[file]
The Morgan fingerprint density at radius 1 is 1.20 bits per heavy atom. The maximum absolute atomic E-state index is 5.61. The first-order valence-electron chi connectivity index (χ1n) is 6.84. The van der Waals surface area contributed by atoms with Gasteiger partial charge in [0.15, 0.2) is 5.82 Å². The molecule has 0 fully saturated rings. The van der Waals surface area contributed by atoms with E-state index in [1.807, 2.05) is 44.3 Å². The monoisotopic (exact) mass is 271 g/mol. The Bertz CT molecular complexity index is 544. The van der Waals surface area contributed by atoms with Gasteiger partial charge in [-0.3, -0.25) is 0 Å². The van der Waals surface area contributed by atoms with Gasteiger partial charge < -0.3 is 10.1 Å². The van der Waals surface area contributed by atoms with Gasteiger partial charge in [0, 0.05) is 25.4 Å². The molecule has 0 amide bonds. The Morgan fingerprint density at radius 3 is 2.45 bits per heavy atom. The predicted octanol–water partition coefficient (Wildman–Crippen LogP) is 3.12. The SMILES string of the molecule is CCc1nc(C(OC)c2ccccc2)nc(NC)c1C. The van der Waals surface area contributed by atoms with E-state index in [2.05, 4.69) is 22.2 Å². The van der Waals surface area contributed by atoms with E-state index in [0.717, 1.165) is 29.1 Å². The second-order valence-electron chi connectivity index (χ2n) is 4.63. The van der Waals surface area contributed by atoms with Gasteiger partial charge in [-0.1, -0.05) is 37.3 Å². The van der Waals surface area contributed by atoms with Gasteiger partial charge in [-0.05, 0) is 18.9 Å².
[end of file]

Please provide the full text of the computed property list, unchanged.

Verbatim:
The Morgan fingerprint density at radius 1 is 1.20 bits per heavy atom. The maximum absolute atomic E-state index is 5.61. The first-order valence-electron chi connectivity index (χ1n) is 6.84. The van der Waals surface area contributed by atoms with Gasteiger partial charge in [0.15, 0.2) is 5.82 Å². The molecule has 0 fully saturated rings. The van der Waals surface area contributed by atoms with E-state index in [1.807, 2.05) is 44.3 Å². The monoisotopic (exact) mass is 271 g/mol. The Bertz CT molecular complexity index is 544. The van der Waals surface area contributed by atoms with Gasteiger partial charge in [-0.3, -0.25) is 0 Å². The van der Waals surface area contributed by atoms with Gasteiger partial charge < -0.3 is 10.1 Å². The van der Waals surface area contributed by atoms with Gasteiger partial charge in [0, 0.05) is 25.4 Å². The molecule has 0 amide bonds. The Morgan fingerprint density at radius 3 is 2.45 bits per heavy atom. The predicted octanol–water partition coefficient (Wildman–Crippen LogP) is 3.12. The SMILES string of the molecule is CCc1nc(C(OC)c2ccccc2)nc(NC)c1C. The van der Waals surface area contributed by atoms with E-state index in [2.05, 4.69) is 22.2 Å². The van der Waals surface area contributed by atoms with E-state index in [0.717, 1.165) is 29.1 Å². The second-order valence-electron chi connectivity index (χ2n) is 4.63. The van der Waals surface area contributed by atoms with Gasteiger partial charge in [-0.1, -0.05) is 37.3 Å². The van der Waals surface area contributed by atoms with Gasteiger partial charge in [-0.05, 0) is 18.9 Å².